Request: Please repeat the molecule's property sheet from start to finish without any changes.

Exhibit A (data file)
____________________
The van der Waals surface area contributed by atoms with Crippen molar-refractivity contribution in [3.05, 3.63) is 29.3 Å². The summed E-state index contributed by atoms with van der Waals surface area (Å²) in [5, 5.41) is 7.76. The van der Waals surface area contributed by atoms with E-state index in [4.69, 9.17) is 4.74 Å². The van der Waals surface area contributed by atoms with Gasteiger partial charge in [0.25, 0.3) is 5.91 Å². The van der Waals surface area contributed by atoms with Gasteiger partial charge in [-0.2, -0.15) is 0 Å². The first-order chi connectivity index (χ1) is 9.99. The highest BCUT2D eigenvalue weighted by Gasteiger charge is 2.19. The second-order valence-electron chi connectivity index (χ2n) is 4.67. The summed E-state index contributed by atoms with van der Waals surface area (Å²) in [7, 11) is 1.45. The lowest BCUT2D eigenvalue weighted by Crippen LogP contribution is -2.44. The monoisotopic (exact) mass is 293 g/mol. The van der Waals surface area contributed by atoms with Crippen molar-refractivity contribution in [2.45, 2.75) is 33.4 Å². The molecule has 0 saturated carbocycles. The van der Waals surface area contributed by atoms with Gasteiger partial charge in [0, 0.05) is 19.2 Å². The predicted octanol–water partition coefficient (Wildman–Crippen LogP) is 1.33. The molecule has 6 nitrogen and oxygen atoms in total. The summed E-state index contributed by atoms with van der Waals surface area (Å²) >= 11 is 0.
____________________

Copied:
The van der Waals surface area contributed by atoms with Crippen molar-refractivity contribution in [3.05, 3.63) is 29.3 Å². The summed E-state index contributed by atoms with van der Waals surface area (Å²) in [5, 5.41) is 7.76. The van der Waals surface area contributed by atoms with E-state index in [4.69, 9.17) is 4.74 Å². The van der Waals surface area contributed by atoms with Gasteiger partial charge in [0.25, 0.3) is 5.91 Å². The van der Waals surface area contributed by atoms with Gasteiger partial charge in [-0.2, -0.15) is 0 Å². The first-order chi connectivity index (χ1) is 9.99. The highest BCUT2D eigenvalue weighted by Gasteiger charge is 2.19. The second-order valence-electron chi connectivity index (χ2n) is 4.67. The summed E-state index contributed by atoms with van der Waals surface area (Å²) in [7, 11) is 1.45. The lowest BCUT2D eigenvalue weighted by Crippen LogP contribution is -2.44. The monoisotopic (exact) mass is 293 g/mol. The van der Waals surface area contributed by atoms with Crippen molar-refractivity contribution in [2.45, 2.75) is 33.4 Å². The molecule has 0 saturated carbocycles. The van der Waals surface area contributed by atoms with Gasteiger partial charge in [0, 0.05) is 19.2 Å². The predicted octanol–water partition coefficient (Wildman–Crippen LogP) is 1.33. The molecule has 6 nitrogen and oxygen atoms in total. The summed E-state index contributed by atoms with van der Waals surface area (Å²) >= 11 is 0.